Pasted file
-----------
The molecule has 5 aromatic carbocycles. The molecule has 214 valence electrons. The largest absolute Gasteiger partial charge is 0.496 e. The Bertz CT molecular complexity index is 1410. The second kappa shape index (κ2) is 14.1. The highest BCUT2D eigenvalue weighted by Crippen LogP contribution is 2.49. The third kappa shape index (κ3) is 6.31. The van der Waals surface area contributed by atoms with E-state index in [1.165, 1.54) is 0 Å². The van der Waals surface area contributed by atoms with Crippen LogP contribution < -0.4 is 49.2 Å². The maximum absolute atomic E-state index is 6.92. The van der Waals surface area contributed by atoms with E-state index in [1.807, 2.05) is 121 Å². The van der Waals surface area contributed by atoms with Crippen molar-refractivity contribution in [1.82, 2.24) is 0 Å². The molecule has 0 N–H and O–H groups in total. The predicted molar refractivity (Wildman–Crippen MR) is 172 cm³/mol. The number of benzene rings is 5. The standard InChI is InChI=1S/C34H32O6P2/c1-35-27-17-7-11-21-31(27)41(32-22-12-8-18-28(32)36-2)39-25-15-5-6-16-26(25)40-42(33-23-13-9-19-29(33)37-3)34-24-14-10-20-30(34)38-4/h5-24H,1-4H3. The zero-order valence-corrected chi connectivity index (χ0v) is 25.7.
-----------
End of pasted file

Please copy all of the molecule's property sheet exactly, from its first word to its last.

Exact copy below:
The molecule has 5 aromatic carbocycles. The molecule has 214 valence electrons. The largest absolute Gasteiger partial charge is 0.496 e. The Bertz CT molecular complexity index is 1410. The second kappa shape index (κ2) is 14.1. The highest BCUT2D eigenvalue weighted by Crippen LogP contribution is 2.49. The third kappa shape index (κ3) is 6.31. The van der Waals surface area contributed by atoms with E-state index in [1.165, 1.54) is 0 Å². The van der Waals surface area contributed by atoms with Crippen LogP contribution < -0.4 is 49.2 Å². The maximum absolute atomic E-state index is 6.92. The van der Waals surface area contributed by atoms with E-state index in [1.807, 2.05) is 121 Å². The van der Waals surface area contributed by atoms with Crippen molar-refractivity contribution in [1.82, 2.24) is 0 Å². The molecule has 0 N–H and O–H groups in total. The predicted molar refractivity (Wildman–Crippen MR) is 172 cm³/mol. The number of benzene rings is 5. The standard InChI is InChI=1S/C34H32O6P2/c1-35-27-17-7-11-21-31(27)41(32-22-12-8-18-28(32)36-2)39-25-15-5-6-16-26(25)40-42(33-23-13-9-19-29(33)37-3)34-24-14-10-20-30(34)38-4/h5-24H,1-4H3. The zero-order valence-corrected chi connectivity index (χ0v) is 25.7.